One can stay focused by changing focus or even changing themes. A theme may get tired (give it a rest) or dried up. My theme changed from Mountie as Icon to something quite unexpected. One day in August 1995 my wife came home with a dog from the pound. I had never considered myself a “dog person”, but I soon became fascinated (and enamoured) of our dog Paddington – his behaviour, appearance and movements. I began to draw him, exploring his always changing but somehow constant shape, lines, colours, tonalities, body language and attitudes. Before long, the Mounties had faded to the background (to reappear from time to time) and Paddy the dog became the subject of the daily drawings. Six years later, when Paddy’s dog life had run its course, the subject changed to Bella the cat, who along with Mounties already had a recurring and supportive role. The following years brought two more dogs (Orrie and Sophie) who have been drawn every day since they arrived. I guess the theme is now the graphic representation of those animals who share the house with my wife and me. However, I like to think of my pets less as subjects and more as collaborators.
Drawing is more than drawing
When I am teaching drawing, whether to beginners or more advanced students, I constantly remind them that drawing is essentially just mark making – making a mark or series of marks with some kind of tool on a surface. Drawing is both less than what is commonly thought of as drawing and much more. A drawing is not necessarily a work of art but it could be. A drawing is not just an exercise or a plan but it could be. It could be a “finished”, detailed study or a quick gesture. It could feature a sensitive or expressive use of line or tonality. Lines could be used to create shape, mass, volume, texture, movement or directionality. Drawings come from memory, observation and imagination. Since drawing is essentially the process of image making, drawings can be created not only with traditional tools and media (pencil, pen, charcoal, ink, paper etc.) but also with collage materials (found objects, papers, magazine clippings, stickers, transferred images etc). I even sometimes use and advocate the use of stencils, found or hand made, as a way to “jump start” image making. Drawings could include or be photographs or be produced digitally. The drawing could be or contain written text. The criterion is that the ideas and images be thoughtfully selected and intentionally arranged with a sense of visual organization and impact. Whether we call it a sketchbook or a visual journal, whether it is used for one’s own art making or teaching, whether it is used daily or less frequently, what is important is that it is used regularly and used as a visual record of personal experience and growth.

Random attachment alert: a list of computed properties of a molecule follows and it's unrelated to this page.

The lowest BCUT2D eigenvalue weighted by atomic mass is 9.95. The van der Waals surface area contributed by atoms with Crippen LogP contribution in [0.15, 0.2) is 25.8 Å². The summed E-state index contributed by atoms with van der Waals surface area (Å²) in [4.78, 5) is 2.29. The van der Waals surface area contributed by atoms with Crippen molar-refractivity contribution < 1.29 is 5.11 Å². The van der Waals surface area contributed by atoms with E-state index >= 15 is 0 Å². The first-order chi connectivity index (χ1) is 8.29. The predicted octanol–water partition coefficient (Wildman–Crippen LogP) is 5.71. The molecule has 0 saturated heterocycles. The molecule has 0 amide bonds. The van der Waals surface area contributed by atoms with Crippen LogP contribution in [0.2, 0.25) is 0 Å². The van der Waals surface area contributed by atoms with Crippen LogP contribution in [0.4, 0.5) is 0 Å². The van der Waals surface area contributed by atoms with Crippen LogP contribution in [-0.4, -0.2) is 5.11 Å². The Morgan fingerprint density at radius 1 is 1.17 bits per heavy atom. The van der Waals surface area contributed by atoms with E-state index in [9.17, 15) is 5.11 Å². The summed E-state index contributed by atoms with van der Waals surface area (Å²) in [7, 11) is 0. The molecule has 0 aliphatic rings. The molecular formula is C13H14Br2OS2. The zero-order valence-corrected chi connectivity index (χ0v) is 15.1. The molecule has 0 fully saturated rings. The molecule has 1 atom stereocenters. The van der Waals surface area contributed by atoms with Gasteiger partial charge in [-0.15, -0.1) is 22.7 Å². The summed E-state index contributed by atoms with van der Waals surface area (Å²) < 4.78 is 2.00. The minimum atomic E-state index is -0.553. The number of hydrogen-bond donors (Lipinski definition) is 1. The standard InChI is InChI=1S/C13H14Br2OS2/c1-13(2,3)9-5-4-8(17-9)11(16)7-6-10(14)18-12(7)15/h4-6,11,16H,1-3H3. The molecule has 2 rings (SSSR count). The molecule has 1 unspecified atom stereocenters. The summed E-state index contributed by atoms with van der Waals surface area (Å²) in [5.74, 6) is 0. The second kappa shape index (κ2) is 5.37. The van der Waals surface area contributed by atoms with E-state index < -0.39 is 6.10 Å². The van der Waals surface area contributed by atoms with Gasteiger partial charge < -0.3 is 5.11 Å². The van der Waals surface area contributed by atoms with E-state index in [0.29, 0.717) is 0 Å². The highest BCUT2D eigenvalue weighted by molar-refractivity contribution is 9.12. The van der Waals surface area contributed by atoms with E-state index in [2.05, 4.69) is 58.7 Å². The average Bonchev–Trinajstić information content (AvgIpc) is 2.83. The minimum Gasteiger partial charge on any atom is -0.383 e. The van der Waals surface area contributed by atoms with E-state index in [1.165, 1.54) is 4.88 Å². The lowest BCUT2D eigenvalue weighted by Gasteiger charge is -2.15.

- The quote is from notes I took during a graduate seminar in curriculum theory with Dr. Ted Aoki at the University of Alberta in 1979. Ted Aoki is internationally regarded as an innovative and influential curriculum theorist, scholar and teacher. Following his retirement from the U of A in1985 he moved to Vancouver and continued his scholarly and inspirational work as an Adjunct Professor in the Faculty of Education at UBC.
Gladwell, M. (2008). Outliers: The story of success. New York: Little, Brown and Company.
Pearse, H. (2004). Praxis in perspective, in A/r/tography: Rendering self through arts-based living inquiry. R.L. Irwin and A. de Cosson (Eds.), Vancouver BC: Pacific Educational Press.
Pearse, H. (2007). Sketchbooks, workbooks, visual journals – All in a day’s work, in Re-Visions: Readings in Canadian Art Teacher Education, 3rd Edition. R.L. Irwin, K. Grauer, & M.J. Emme (Eds.), Thunder Bay, ON: Canadian Society for Education through Art.
Pearse, H. (2011). Themes, cross-curricular connections and daily drawing, in StArting with … , 3rd Edition. K. Grauer, R.L. Irwin, & M.J. Emme (Eds.), Victoria, BC: Canadian Society for Education through Art.